Currently, there are only seven states in the US which do not spend money to fund gambling addiction treatment, with Arkansas being one of them.
The fact that problem gambling goes largely unchecked across the state, however, does not seem to bother pro-gambling campaigners who are collecting signatures in order to be able to put a constitutional amendment issue on the November ballot, aimed at winning permission for two new casinos.
The casino venues, which are planned to be situated in Russellville and in Jefferson County, respectively, have been a largely controversial topic over the past few months. In addition, the ballot issue is set to invest an amount of at least $200,000 in gambling addiction treatment services.
Keith Whyte, the Director of the National Council on Gambling Prevention (NCGP), however, said that the above-mentioned amount of money was insignificant, especially when compared to the state’s needs. Mr. Whyte explained that the percentage of gambling addicts in the state of Arkansas is much larger than the national average, and problem gambling cases are often very severe due to the lack of adequate help for the gamblers.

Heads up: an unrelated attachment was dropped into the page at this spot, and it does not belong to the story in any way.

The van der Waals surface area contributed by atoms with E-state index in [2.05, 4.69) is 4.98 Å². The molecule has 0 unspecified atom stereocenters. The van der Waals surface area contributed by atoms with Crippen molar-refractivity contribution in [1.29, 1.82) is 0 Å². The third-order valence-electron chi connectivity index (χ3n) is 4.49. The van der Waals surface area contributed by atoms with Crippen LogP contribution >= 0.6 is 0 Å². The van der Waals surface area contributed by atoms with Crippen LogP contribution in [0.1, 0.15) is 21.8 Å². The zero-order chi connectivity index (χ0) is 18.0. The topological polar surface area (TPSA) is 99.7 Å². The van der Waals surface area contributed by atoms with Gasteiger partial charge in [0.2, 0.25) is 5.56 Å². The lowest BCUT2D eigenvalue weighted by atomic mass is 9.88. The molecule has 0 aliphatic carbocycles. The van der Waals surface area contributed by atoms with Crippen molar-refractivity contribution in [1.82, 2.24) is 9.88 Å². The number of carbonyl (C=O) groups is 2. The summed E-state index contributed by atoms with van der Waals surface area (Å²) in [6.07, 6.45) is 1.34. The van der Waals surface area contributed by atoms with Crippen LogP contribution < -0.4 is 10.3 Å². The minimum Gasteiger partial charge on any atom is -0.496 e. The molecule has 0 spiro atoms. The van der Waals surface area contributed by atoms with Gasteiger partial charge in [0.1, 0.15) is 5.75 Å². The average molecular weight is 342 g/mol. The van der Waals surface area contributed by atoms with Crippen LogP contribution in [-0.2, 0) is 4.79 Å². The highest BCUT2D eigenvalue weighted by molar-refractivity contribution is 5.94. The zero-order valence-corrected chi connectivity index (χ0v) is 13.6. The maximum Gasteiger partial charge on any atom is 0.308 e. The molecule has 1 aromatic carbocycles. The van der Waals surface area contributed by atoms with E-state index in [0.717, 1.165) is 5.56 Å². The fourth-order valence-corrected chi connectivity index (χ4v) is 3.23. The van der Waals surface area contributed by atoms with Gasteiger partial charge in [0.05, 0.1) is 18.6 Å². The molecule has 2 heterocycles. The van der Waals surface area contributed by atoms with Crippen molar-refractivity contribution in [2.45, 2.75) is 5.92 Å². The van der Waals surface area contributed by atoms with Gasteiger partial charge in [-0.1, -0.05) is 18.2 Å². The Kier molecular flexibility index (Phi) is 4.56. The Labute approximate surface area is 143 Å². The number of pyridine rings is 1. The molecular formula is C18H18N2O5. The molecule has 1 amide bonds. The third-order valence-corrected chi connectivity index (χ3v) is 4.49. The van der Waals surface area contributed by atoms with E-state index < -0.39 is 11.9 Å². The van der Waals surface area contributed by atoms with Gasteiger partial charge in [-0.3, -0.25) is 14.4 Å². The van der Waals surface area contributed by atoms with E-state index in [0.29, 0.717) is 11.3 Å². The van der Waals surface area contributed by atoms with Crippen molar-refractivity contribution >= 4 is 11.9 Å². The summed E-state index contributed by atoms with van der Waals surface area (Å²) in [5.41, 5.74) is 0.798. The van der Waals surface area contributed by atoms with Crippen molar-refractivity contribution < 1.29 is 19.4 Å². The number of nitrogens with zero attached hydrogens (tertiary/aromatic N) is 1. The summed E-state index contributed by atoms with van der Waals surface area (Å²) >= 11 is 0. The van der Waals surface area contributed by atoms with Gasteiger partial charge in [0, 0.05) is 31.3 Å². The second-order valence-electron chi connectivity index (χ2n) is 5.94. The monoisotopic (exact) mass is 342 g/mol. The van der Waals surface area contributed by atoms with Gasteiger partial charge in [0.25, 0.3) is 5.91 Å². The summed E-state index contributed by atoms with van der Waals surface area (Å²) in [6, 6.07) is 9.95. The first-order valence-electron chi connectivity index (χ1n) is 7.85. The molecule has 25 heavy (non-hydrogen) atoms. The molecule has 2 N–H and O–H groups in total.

He opposed the introduction of more gambling options in the state, saying that the addition of two more casinos in Arkansas would increase the level of problem gambling even more, without any measures of protection for local customers.
Problem Gambling Research Has Never Been Made in Arkansas
According to the National Council on Gambling Prevention’s estimates, approximately 2% of local citizens, which account for about 48,000 people, are dealing with gambling addiction. What is even more worrying, is the fact that the state of Arkansas has never initiated a research on the problem or its possible solutions.
According to the organization, $3.5 million may be a good amount to start with, when it comes to problem gambling prevention and treatment in the state. However, this amount is based only on the number of lottery players, which means it excludes race tracks and games offered at Southland in West Memphis and Oaklawn in Hot Springs.
Years ago, there actually existed a hotline for gambling addicts in the state, but it was closed in 2015 after local legislature made a decision to redirect funds accumulated from the Arkansas Scholarship Lottery to other initiatives rather than problem gambling services.
The ballot committee which has been supporting the Arkansas Casino Gaming Amendment of 2018 still does not seem worried about the possible impact which the two new casinos could have on local gambling addicts. The Committee’s legal counsel Nate Steel commented that the players who have been facing some problem gambling issues have already been exposed to gambling options, and the addition of two more casinos would not hurt them more than they have already been hurt. He shared that the two new casinos are not expected to substantially increase the amount of compulsive gambling across the state, but it could be a great opportunity to raise more money for dealing with problem gambling.